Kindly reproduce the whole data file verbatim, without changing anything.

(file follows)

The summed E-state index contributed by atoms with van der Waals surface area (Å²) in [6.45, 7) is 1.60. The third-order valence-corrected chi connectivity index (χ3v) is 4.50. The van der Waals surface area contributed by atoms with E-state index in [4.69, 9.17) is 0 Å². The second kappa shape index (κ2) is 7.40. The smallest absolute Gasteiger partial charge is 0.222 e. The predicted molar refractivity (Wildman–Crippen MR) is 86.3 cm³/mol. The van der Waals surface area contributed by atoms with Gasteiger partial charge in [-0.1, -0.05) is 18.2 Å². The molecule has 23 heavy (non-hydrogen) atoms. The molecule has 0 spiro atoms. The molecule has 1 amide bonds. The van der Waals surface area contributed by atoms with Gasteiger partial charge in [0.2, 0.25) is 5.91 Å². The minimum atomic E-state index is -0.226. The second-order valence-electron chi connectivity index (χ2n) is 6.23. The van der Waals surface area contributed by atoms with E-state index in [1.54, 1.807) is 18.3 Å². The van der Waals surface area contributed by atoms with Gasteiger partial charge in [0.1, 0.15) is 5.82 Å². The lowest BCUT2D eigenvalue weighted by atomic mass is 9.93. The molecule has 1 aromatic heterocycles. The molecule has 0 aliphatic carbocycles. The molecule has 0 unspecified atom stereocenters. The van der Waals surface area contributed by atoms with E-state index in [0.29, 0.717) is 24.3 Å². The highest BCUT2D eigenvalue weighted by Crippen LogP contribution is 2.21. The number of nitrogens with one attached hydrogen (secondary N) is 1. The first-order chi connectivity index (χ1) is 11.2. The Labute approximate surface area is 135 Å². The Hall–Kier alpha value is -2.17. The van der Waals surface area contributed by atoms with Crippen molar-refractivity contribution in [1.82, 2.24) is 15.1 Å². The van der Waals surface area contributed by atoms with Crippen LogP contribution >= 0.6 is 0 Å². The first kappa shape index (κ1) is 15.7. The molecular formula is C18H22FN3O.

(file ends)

The summed E-state index contributed by atoms with van der Waals surface area (Å²) in [6.45, 7) is 1.60. The third-order valence-corrected chi connectivity index (χ3v) is 4.50. The van der Waals surface area contributed by atoms with E-state index in [4.69, 9.17) is 0 Å². The second kappa shape index (κ2) is 7.40. The smallest absolute Gasteiger partial charge is 0.222 e. The predicted molar refractivity (Wildman–Crippen MR) is 86.3 cm³/mol. The van der Waals surface area contributed by atoms with Gasteiger partial charge in [-0.1, -0.05) is 18.2 Å². The molecule has 23 heavy (non-hydrogen) atoms. The molecule has 0 spiro atoms. The molecule has 1 amide bonds. The van der Waals surface area contributed by atoms with Gasteiger partial charge in [0.2, 0.25) is 5.91 Å². The minimum atomic E-state index is -0.226. The second-order valence-electron chi connectivity index (χ2n) is 6.23. The van der Waals surface area contributed by atoms with E-state index in [1.54, 1.807) is 18.3 Å². The van der Waals surface area contributed by atoms with Gasteiger partial charge in [0.1, 0.15) is 5.82 Å². The lowest BCUT2D eigenvalue weighted by atomic mass is 9.93. The molecule has 1 aromatic heterocycles. The molecule has 0 aliphatic carbocycles. The molecule has 0 unspecified atom stereocenters. The van der Waals surface area contributed by atoms with E-state index in [0.29, 0.717) is 24.3 Å². The highest BCUT2D eigenvalue weighted by Crippen LogP contribution is 2.21. The number of nitrogens with one attached hydrogen (secondary N) is 1. The first-order chi connectivity index (χ1) is 11.2. The Labute approximate surface area is 135 Å². The Hall–Kier alpha value is -2.17. The van der Waals surface area contributed by atoms with Crippen molar-refractivity contribution in [1.82, 2.24) is 15.1 Å². The van der Waals surface area contributed by atoms with Crippen LogP contribution >= 0.6 is 0 Å². The first kappa shape index (κ1) is 15.7. The molecular formula is C18H22FN3O.